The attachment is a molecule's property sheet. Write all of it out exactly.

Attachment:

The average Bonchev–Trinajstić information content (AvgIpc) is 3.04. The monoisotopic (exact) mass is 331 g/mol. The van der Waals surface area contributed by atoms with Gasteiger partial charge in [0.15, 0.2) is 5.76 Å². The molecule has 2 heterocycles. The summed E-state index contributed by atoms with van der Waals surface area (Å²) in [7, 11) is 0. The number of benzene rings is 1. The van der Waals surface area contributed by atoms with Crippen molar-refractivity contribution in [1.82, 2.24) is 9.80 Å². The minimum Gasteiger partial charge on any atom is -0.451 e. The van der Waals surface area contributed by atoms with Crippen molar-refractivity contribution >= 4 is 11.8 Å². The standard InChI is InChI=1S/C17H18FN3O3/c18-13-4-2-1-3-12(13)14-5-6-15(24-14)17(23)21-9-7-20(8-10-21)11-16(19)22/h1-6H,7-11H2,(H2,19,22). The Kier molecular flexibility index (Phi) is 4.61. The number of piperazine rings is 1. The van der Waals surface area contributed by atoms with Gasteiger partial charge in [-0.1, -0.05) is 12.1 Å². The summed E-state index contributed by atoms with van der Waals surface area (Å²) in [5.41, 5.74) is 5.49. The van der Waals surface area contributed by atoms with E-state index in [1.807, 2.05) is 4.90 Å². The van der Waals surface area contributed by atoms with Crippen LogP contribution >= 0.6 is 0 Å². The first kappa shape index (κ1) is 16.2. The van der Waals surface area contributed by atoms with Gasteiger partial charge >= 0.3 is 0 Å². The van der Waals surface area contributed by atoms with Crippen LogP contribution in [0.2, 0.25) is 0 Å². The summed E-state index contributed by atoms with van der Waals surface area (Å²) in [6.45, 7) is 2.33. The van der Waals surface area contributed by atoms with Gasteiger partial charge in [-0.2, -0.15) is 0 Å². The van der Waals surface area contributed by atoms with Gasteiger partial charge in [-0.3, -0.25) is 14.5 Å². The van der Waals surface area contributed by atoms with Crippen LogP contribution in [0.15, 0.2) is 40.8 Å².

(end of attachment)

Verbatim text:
The average Bonchev–Trinajstić information content (AvgIpc) is 3.04. The monoisotopic (exact) mass is 331 g/mol. The van der Waals surface area contributed by atoms with Gasteiger partial charge in [0.15, 0.2) is 5.76 Å². The molecule has 2 heterocycles. The summed E-state index contributed by atoms with van der Waals surface area (Å²) in [7, 11) is 0. The number of benzene rings is 1. The van der Waals surface area contributed by atoms with Crippen molar-refractivity contribution in [1.82, 2.24) is 9.80 Å². The minimum Gasteiger partial charge on any atom is -0.451 e. The van der Waals surface area contributed by atoms with Crippen molar-refractivity contribution >= 4 is 11.8 Å². The standard InChI is InChI=1S/C17H18FN3O3/c18-13-4-2-1-3-12(13)14-5-6-15(24-14)17(23)21-9-7-20(8-10-21)11-16(19)22/h1-6H,7-11H2,(H2,19,22). The Kier molecular flexibility index (Phi) is 4.61. The number of piperazine rings is 1. The van der Waals surface area contributed by atoms with Gasteiger partial charge in [-0.1, -0.05) is 12.1 Å². The summed E-state index contributed by atoms with van der Waals surface area (Å²) in [5.41, 5.74) is 5.49. The van der Waals surface area contributed by atoms with E-state index in [1.807, 2.05) is 4.90 Å². The van der Waals surface area contributed by atoms with Crippen LogP contribution >= 0.6 is 0 Å². The first kappa shape index (κ1) is 16.2. The van der Waals surface area contributed by atoms with Gasteiger partial charge >= 0.3 is 0 Å². The van der Waals surface area contributed by atoms with Crippen LogP contribution in [0.2, 0.25) is 0 Å². The summed E-state index contributed by atoms with van der Waals surface area (Å²) in [6.45, 7) is 2.33. The van der Waals surface area contributed by atoms with Gasteiger partial charge in [-0.2, -0.15) is 0 Å². The van der Waals surface area contributed by atoms with Gasteiger partial charge in [-0.3, -0.25) is 14.5 Å². The van der Waals surface area contributed by atoms with Crippen LogP contribution in [0.15, 0.2) is 40.8 Å².